Environment Corps (“E-Corps”) is an approach to Life Transformative Education that combines classroom learning on environmental topics with practical, real-world experience working with communities on related projects. This website is intended to serve as a guide for those interested in adapting the E-Corps model developed at the University of Connecticut from 2016 to the present. Within this website, we hope to briefly lay out the basic elements of the E-Corps model, information on our instructional techniques, and some best practices related to community engagement. There is also a Library with publications, diagrams, and examples of course materials such as syllabi, class exercises, homework, and practicum projects.
Why We’re Doing This
As the flagship university of the State of Connecticut and a Land/Sea Grant university, the University of Connecticut (UConn) has a mission to be an Engaged Institution, developing and sustaining meaningful, mutually beneficial engagement with the communities of the state.
In the course of our research and Extension work, we’ve become aware of the enormous pressures that our state’s communities are under – some of which relate to protecting their town’s natural resources and responding to a long list of environmental requirements. UConn is also committed to providing Life Transformative Education for its students. And as instructors, we continually marvel at the quality of work that can be done by undergraduates once they are given the knowledge and tools to tackle a particular problem. The E-Corps is our attempt to marry these two factors to the benefit of the students, the communities, and the university.
The first E-Corps course, Climate Corps, was developed in 2016-2017 by a small group that included the Directors of all three environmental major programs and Extension faculty with extensive experience in working with towns on environmental issues. Climate Corps was first offered in the Fall of 2017. From there, the Brownfields Corps (2018) and Stormwater Corps (2020) followed, developed by faculty on their own initiative.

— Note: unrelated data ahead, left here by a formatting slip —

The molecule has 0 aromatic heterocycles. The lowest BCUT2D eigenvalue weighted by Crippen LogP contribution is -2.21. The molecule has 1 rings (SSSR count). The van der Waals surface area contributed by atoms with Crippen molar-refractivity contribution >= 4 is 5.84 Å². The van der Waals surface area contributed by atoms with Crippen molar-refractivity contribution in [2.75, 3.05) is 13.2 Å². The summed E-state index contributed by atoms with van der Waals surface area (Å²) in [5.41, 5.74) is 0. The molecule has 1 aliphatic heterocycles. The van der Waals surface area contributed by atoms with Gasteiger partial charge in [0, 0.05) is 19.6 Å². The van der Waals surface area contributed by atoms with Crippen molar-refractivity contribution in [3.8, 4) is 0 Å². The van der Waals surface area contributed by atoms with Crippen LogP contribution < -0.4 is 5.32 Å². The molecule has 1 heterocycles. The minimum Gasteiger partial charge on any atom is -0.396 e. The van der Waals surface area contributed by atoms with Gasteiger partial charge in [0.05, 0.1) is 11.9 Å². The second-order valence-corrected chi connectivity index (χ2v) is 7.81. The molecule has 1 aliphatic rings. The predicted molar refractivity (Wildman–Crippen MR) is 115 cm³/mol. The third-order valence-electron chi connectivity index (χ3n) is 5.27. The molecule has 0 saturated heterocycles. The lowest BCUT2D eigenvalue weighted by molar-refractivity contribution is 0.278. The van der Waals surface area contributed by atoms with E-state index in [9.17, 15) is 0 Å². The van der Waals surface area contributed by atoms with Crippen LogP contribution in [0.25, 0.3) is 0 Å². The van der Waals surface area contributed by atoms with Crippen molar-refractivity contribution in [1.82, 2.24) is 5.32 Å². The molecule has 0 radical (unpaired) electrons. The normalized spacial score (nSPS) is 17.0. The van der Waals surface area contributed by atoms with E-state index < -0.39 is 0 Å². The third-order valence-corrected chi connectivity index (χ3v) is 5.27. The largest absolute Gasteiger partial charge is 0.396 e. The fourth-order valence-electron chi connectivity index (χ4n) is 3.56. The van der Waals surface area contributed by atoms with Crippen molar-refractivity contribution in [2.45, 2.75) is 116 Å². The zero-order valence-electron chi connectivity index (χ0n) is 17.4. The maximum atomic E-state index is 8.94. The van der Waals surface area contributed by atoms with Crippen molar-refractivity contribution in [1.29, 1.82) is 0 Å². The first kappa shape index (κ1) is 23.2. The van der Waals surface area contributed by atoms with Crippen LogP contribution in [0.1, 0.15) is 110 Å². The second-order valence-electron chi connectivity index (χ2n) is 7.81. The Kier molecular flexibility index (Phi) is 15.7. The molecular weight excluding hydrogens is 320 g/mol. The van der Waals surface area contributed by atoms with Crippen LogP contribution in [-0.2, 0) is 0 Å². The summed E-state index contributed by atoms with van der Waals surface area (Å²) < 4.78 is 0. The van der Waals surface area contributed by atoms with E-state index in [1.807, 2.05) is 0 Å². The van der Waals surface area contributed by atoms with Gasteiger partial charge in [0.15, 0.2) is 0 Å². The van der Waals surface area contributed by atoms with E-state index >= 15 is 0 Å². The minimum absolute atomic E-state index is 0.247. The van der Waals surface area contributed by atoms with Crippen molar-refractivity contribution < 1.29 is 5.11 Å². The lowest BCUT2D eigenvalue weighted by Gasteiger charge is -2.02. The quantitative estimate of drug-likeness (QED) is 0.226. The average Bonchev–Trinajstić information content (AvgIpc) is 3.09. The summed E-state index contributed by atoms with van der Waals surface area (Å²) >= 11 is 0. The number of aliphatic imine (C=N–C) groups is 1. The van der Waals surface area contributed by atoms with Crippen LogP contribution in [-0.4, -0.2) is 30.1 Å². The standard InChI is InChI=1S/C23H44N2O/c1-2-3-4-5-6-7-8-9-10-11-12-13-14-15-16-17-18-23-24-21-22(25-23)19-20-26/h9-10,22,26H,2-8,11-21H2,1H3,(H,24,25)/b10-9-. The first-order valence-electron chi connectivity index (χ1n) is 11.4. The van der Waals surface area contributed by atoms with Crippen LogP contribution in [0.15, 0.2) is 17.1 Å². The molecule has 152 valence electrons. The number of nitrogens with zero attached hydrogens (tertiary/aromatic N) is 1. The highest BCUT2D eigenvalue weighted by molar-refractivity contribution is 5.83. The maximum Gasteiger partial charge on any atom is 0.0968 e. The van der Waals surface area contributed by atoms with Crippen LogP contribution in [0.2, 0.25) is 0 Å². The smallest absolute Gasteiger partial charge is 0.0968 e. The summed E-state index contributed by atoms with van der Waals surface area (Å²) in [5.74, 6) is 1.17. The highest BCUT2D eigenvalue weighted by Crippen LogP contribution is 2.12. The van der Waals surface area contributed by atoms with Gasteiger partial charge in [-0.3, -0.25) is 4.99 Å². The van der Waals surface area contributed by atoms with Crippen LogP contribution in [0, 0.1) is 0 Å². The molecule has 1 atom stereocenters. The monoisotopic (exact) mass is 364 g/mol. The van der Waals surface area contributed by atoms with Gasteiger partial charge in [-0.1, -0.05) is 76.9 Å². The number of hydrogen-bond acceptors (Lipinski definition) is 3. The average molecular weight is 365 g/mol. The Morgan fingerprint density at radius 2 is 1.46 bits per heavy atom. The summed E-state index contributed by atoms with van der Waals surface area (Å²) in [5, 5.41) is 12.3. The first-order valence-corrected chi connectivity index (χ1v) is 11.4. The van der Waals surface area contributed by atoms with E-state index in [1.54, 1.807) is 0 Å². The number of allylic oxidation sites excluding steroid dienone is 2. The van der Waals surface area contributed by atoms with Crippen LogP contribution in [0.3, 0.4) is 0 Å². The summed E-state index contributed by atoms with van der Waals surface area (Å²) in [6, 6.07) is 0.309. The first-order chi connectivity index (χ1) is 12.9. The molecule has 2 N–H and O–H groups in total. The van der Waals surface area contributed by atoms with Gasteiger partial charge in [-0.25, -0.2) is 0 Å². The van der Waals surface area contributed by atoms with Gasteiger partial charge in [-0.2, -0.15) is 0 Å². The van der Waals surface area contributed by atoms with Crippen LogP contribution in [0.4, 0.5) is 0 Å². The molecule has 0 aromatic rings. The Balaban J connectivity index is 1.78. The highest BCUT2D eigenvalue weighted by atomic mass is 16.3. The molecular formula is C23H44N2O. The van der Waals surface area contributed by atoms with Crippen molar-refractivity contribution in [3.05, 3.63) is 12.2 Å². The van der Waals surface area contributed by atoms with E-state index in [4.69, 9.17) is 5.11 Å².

The effort was consolidated into the Environment Corps by a grant from the National Science Foundation’s Improving Undergraduate STEM Education (IUSE) program. The goals of the NSF project are to: improve and enhance the E-Corps pedagogical model; study the impact of the program on students, faculty, and the university as a whole; conduct meaningful and actionable projects that help Connecticut communities to address pressing environmental problems; make the program sustainable at UConn, and; assist colleagues at both UConn and at other institutions in adapting the E-Corps model. An overview article on E-Corps is here, or if you're more in the mood for a brochure...
E-Corps is not housed in one department or even in one college. This is because the program team currently involves 6 academic departments in 4 major schools/colleges, the 3 environmental majors, 4 university-wide Centers, and the Office of the Provost. Scroll to the footer below to see the complete list. A program “systems map” was created by the team to try to capture the many considerations and interactions comprising the E-Corps program, both within and outside the university, and to help identify where challenges and opportunities might exist. Click on the diagram to view. [An article on the university setting that engendered E-Corps development is here.]
There is evidence to suggest that we are having an impact both on students’ lives and in the communities in which we work. In 2022 our NSF project external evaluator Horizon Research, Inc. surveyed graduated UConn students who had taken at least one E-Corps course. The results show impressive impacts regarding knowledge, skills, life decisions on graduate work and/or career paths, and environmental engagement. See the full report and/or the graphic summary of the results. We also have many student comments that we think provide insight, taken from informal communication and from the Student Evaluation of Teaching (SET) surveys that are sent at the end of each semester.
In spring 2023, Horizon conducted a study of community contacts for 32 distinct E-Corps projects. The study found that almost all of the projects made significant contributions to local plans, policies, or projects. See the full report and/or the summary document for more info.